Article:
I looked hard at my own pedagogical and content-related goals for the class. I adjusted my teaching to better model my expectations and give them in-class practice with the skills and information I wanted them to use. I adjusted, but did not completely overturn, my use of in-class time and activities. I became more transparent about my methodologies in terms of puzzling out questions, reading the textbook, and taking notes. I talked more about the process of studying and explained the relationship between out-of-class assignments and in-class performance in very explicit ways. The second test’s pass rate increased from 11% to 30%, with an additional 20% being on the cusp with a score of 68-69. I have also given students the opportunity to “fail up” and correct their mistakes to earn back points. They will meet with me to talk about what they did, reflect on what worked or did not, and re-do the written portions of the exam, and we will formulate a study plan for the final part of the semester.
My third success was in building strong relationships with some students. I believe firmly in mentorship and think it is important to act as a mentor to all of my students. While I do not reach them all, I work hard to be available for mentoring at times that are convenient for students. I use a scheduler app (Calendly.com) so that my students can make appointments from 9 a.m. – 4 p.m. almost every day of the week; I have done this for years. In a COVID semester, mentorship has become more important, and also more challenging. I struggled initially to build those relationships with my students because everything felt so indirect. We all struggled to interact appropriately with each other. The distance in the classroom, use of masks, and inability to have quiet conversations hindered communication between students and between my students and me. However, we all adjusted. I encouraged group conversations and socially-distanced group work. I showed them that I heard their frustrations and was willing to give them a social outlet, albeit one that required them to talk about history in order to socialize. My small mid-semester course correction helped them feel supported, empowered, and heard in ways that they do not feel outside of my classroom. Further, when I acknowledged the challenges that I was facing, it helped me normalize the abnormal conditions of this semester.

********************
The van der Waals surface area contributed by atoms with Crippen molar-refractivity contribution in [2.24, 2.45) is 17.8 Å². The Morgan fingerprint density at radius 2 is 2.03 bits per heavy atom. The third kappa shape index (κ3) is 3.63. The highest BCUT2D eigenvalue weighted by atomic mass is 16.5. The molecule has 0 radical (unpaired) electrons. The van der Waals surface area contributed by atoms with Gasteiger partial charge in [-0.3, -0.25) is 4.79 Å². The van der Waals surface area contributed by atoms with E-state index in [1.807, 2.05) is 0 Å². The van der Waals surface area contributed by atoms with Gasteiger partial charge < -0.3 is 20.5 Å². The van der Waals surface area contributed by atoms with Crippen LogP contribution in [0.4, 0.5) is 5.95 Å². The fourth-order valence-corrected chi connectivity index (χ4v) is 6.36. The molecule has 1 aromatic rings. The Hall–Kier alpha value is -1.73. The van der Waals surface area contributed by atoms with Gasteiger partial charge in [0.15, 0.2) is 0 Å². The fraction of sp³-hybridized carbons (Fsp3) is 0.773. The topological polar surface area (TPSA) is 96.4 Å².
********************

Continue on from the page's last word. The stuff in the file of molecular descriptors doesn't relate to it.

My focusing on what went right does not minimize the challenges I faced. I did not anticipate the level of panic or cognitive dissonance my students experienced. I did not appreciate the level of chaos my students experienced as they navigated the multiplicity of communication plans, coursework, and new technologies. The common problems of a new semester were compounded by COVID stress, a lack of social outlets, and the echo chamber of fear. I did not adequately support my students in the first few weeks. However, in shifting my pedagogy I am helping my students achieve the learning goals I set for them in August.
In a semester when we can all focus on the tragedies of our lives, the insufficient preparation of our students, or the general chaos of global events, taking a moment to honestly reflect on the positives can provide us with the resolve needed for the last month of the semester. So I pose to you all this question: What is going right?